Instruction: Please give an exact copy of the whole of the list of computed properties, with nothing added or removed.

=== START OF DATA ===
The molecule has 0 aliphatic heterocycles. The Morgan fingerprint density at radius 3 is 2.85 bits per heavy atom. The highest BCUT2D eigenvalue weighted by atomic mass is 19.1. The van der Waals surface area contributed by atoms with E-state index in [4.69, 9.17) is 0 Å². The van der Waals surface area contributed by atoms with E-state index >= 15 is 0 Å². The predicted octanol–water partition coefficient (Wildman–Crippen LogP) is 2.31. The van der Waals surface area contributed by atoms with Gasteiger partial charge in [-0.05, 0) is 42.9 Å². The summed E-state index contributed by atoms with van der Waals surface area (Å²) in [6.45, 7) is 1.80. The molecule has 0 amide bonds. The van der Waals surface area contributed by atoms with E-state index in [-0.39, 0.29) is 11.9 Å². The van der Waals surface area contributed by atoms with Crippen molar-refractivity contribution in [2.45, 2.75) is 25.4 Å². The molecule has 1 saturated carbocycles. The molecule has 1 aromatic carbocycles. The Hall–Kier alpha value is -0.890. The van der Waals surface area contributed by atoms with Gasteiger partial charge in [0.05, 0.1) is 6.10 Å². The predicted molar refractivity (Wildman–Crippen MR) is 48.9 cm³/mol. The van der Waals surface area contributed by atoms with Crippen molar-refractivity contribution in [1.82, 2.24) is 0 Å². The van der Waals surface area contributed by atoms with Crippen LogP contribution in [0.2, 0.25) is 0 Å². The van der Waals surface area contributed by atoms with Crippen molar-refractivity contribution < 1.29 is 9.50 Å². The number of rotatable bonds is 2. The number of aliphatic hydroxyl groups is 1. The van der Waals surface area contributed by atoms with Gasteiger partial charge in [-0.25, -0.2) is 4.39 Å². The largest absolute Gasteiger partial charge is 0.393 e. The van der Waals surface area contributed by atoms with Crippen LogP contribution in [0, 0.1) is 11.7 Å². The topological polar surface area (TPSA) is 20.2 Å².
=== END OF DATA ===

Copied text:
The molecule has 0 aliphatic heterocycles. The Morgan fingerprint density at radius 3 is 2.85 bits per heavy atom. The highest BCUT2D eigenvalue weighted by atomic mass is 19.1. The van der Waals surface area contributed by atoms with E-state index in [4.69, 9.17) is 0 Å². The van der Waals surface area contributed by atoms with E-state index >= 15 is 0 Å². The predicted octanol–water partition coefficient (Wildman–Crippen LogP) is 2.31. The van der Waals surface area contributed by atoms with Gasteiger partial charge in [-0.05, 0) is 42.9 Å². The summed E-state index contributed by atoms with van der Waals surface area (Å²) in [6.45, 7) is 1.80. The molecule has 0 amide bonds. The van der Waals surface area contributed by atoms with E-state index in [-0.39, 0.29) is 11.9 Å². The van der Waals surface area contributed by atoms with Crippen molar-refractivity contribution in [2.45, 2.75) is 25.4 Å². The molecule has 1 saturated carbocycles. The molecule has 1 aromatic carbocycles. The Hall–Kier alpha value is -0.890. The van der Waals surface area contributed by atoms with Gasteiger partial charge in [0.05, 0.1) is 6.10 Å². The predicted molar refractivity (Wildman–Crippen MR) is 48.9 cm³/mol. The van der Waals surface area contributed by atoms with Crippen molar-refractivity contribution in [1.82, 2.24) is 0 Å². The van der Waals surface area contributed by atoms with Crippen LogP contribution in [0.2, 0.25) is 0 Å². The van der Waals surface area contributed by atoms with Crippen molar-refractivity contribution < 1.29 is 9.50 Å². The number of rotatable bonds is 2. The number of aliphatic hydroxyl groups is 1. The van der Waals surface area contributed by atoms with Gasteiger partial charge in [-0.25, -0.2) is 4.39 Å². The largest absolute Gasteiger partial charge is 0.393 e. The van der Waals surface area contributed by atoms with Crippen LogP contribution in [0, 0.1) is 11.7 Å². The topological polar surface area (TPSA) is 20.2 Å².